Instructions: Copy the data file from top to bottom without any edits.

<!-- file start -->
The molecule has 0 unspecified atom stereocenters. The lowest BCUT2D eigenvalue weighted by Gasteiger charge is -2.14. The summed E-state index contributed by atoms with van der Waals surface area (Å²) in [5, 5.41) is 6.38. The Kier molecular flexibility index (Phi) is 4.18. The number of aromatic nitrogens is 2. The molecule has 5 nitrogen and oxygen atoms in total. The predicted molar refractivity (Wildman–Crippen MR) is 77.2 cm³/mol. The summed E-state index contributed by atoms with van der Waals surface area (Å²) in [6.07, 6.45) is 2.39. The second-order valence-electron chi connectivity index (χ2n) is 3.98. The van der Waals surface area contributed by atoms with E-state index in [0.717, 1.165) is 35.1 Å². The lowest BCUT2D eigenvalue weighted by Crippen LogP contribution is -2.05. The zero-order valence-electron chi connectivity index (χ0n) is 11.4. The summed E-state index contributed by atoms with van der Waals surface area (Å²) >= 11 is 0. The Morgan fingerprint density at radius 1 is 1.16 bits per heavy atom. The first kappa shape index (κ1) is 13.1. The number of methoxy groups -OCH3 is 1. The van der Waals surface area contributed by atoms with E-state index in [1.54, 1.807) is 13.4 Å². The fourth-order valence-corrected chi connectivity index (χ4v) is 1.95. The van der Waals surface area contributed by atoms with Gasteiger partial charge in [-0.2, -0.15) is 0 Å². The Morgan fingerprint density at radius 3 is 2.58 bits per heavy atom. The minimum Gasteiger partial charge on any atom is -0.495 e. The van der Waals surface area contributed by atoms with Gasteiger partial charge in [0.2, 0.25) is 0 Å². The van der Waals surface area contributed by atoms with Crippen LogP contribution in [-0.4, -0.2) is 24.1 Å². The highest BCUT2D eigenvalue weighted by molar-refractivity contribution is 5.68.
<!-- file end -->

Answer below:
The molecule has 0 unspecified atom stereocenters. The lowest BCUT2D eigenvalue weighted by Gasteiger charge is -2.14. The summed E-state index contributed by atoms with van der Waals surface area (Å²) in [5, 5.41) is 6.38. The Kier molecular flexibility index (Phi) is 4.18. The number of aromatic nitrogens is 2. The molecule has 5 nitrogen and oxygen atoms in total. The predicted molar refractivity (Wildman–Crippen MR) is 77.2 cm³/mol. The summed E-state index contributed by atoms with van der Waals surface area (Å²) in [6.07, 6.45) is 2.39. The second-order valence-electron chi connectivity index (χ2n) is 3.98. The van der Waals surface area contributed by atoms with E-state index in [0.717, 1.165) is 35.1 Å². The lowest BCUT2D eigenvalue weighted by Crippen LogP contribution is -2.05. The zero-order valence-electron chi connectivity index (χ0n) is 11.4. The summed E-state index contributed by atoms with van der Waals surface area (Å²) >= 11 is 0. The Morgan fingerprint density at radius 1 is 1.16 bits per heavy atom. The first kappa shape index (κ1) is 13.1. The number of methoxy groups -OCH3 is 1. The van der Waals surface area contributed by atoms with E-state index in [1.54, 1.807) is 13.4 Å². The fourth-order valence-corrected chi connectivity index (χ4v) is 1.95. The van der Waals surface area contributed by atoms with Gasteiger partial charge in [-0.2, -0.15) is 0 Å². The Morgan fingerprint density at radius 3 is 2.58 bits per heavy atom. The minimum Gasteiger partial charge on any atom is -0.495 e. The van der Waals surface area contributed by atoms with Gasteiger partial charge in [0.2, 0.25) is 0 Å². The van der Waals surface area contributed by atoms with Crippen LogP contribution in [-0.4, -0.2) is 24.1 Å². The highest BCUT2D eigenvalue weighted by molar-refractivity contribution is 5.68.